But what the recent elections show is that more than at any time for generations, this House faces a contemporary battle of its own.
A battle for relevance, legitimacy and standing in the eyes of the public.
The custom of these debates is to address our opponents across the despatch box in this House.
But today on its own that would be inadequate to the challenge we face.
There is an even bigger opponent to address in this Queen's Speech debate:
The belief among many members of the public that this House cannot achieve anything at all.
Any party in it.
About 10 per cent of people entitled to vote, voted for UKIP in the recent elections.
But, as significant, over 60 per cent did not vote at all.
And whatever side we sit on, we will all have heard it on the doorstep:
"You're all the same, you're in it for yourself, it doesn't matter who I vote for."
Of course, that's not new, but there is a depth and a scale of disenchantment which we ignore at our peril.
Disenchantment that goes beyond one party, beyond one government.
There is no bigger issue for our country and our democracy.
So, the test for this legislative programme, the last before the general election, is to show that it responds.
To the scale of the discontent.
And the need for answers.
In this election, we heard concerns about the way the EU works and the need for reform.
We heard deep-rooted concerns about immigration and the need to make changes.
But I believe there is an even deeper reason for this discontent.
Fundamentally, too many people in our country feel Britain doesn't work for them and hasn't done so for a long time.
In the jobs they do and whether their hard work is rewarded.
In the prospects for their children and whether they will lead a better life than their parents, including whether they will be able to afford a home of their own.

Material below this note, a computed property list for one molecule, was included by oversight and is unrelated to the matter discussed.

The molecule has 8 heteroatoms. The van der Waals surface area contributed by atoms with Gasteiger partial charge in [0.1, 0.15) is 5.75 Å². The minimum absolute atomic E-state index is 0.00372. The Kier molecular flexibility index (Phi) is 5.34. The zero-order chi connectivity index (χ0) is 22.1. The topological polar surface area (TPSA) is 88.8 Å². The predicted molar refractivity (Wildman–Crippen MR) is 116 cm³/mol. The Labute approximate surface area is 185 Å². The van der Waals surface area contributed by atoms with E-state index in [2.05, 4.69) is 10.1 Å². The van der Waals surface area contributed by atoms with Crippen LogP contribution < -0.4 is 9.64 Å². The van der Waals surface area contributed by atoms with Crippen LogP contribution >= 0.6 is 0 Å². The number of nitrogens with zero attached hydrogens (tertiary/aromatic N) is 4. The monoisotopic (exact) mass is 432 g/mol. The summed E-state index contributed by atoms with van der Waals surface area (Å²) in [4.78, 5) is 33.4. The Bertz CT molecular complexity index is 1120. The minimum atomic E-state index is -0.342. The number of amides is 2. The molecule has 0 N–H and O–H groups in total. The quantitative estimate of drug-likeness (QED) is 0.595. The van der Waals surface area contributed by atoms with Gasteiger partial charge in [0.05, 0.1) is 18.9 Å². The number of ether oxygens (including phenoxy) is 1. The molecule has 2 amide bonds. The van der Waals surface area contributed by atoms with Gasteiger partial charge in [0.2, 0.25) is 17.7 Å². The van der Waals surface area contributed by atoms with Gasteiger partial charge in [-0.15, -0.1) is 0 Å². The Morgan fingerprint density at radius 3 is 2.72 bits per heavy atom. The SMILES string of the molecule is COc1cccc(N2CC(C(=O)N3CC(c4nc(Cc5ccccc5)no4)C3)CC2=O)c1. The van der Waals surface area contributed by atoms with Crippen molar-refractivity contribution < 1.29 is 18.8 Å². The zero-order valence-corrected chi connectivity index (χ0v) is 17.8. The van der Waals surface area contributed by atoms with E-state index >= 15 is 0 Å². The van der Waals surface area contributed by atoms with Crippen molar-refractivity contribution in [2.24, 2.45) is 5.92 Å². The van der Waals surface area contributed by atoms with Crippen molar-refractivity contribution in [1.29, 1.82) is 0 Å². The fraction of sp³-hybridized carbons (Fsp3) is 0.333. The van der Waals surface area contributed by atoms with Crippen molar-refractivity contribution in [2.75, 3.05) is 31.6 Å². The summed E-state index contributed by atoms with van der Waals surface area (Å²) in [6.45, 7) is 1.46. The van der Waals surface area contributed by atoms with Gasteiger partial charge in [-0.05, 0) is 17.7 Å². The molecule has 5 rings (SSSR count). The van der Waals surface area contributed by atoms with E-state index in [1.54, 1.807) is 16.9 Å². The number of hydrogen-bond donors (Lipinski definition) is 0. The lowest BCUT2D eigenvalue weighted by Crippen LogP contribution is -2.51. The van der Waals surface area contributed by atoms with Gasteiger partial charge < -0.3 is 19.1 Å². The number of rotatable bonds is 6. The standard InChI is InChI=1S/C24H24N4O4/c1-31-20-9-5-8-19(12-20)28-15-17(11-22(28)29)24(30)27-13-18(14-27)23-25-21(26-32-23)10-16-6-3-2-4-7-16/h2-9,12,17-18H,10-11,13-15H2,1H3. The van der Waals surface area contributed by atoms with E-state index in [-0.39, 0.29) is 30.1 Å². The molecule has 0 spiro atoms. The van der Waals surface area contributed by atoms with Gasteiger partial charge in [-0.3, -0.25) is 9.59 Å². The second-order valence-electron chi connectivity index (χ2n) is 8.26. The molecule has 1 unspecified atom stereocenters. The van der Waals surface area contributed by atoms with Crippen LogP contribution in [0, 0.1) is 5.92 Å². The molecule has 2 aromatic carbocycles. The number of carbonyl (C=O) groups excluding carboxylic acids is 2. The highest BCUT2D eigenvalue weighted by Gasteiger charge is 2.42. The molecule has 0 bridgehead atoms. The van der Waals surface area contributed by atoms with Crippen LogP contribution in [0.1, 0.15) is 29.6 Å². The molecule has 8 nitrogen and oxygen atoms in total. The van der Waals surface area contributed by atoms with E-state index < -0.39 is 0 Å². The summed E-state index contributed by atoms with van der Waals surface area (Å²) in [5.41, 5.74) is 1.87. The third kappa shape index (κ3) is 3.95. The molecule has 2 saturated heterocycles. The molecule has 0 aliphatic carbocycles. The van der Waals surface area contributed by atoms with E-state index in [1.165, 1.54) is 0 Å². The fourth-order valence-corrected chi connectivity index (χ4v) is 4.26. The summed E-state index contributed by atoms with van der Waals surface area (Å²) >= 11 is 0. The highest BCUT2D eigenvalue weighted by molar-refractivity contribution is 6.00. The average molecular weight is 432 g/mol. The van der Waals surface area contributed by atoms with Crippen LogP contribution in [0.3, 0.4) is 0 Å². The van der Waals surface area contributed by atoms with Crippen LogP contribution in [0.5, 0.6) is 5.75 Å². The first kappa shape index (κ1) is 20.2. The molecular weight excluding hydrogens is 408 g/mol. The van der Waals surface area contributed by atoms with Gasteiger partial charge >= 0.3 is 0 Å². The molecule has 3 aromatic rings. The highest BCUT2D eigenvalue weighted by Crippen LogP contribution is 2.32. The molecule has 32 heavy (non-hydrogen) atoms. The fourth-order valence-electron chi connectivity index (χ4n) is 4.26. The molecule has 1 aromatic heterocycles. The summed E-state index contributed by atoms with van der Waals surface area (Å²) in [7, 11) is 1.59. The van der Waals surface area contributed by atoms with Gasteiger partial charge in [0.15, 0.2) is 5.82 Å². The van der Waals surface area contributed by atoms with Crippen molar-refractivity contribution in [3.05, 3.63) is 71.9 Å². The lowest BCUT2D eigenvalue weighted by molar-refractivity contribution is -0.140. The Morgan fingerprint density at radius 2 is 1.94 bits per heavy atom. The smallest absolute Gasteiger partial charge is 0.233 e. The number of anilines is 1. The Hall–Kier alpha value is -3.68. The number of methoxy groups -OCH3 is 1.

And in the pressures communities face.
Above all, whether the work and effort people put in is reflected in them sharing fairly in the wealth of this country.
The Governor of the Bank of England gave a remarkable speech last week saying inequality was now one of the biggest challenges in our country.
We should all be judged on how we respond to this question, right as well as left.
There are measures we support in this Queen's Speech including tackling modern slavery, an Ombudsman for our Armed Forces and recall.
But the big question for this Queen's Speech is whether it just offers more of the same or whether it offers a new direction, so we can genuinely say it works for all and not just a few at the top.
This task starts with the nature of work in Britain today.
It is a basic belief of the British people that if you work all the hours God sends you should at least be able to make ends meet.
All of us say that if you do the right thing, you should be rewarded.
It is a mantra that all sides of this House repeat.
But we should listen to the voices of all of those people who say that their reality today is that hard work is not rewarded.
And it hasn't been for some time.
All of us will have had heard this during the election campaign.
Like the person I met in Nottingham, struggling with agency work, total uncertainty about how many hours he would get.
Every morning at 5am, he would ring up to find out if there was work for him.
More often than not, there was none.
He had a family to bring up.
The fact that this is happening in 21st century Britain today, the fourth richest country in the world, is something that should shame us all.
This is not the Britain he believes in.
It's not the Britain we believe in.
And it shouldn't be the Britain this House is prepared to tolerate.
We have seen the number of zero-hours contracts go well above one million.
We need to debate as a country whether this insecurity is good for individuals, families and the country as a whole.
It is not.
And if it isn't we should be prepared really to do something about it.
And we need to debate the wider problem.
Five million people in Britain, that's one in five of those in work, are now low paid.
And this shocking fact:
For the first time on record, most of the people who are in poverty in Britain today are people in work, not people out of work.
So much for hard work paying.
None of our constituents sent us to this House to build an economy like that.
And at a time when we will face significant fiscal challenges into the future, it is costing the taxpayer billions of pounds.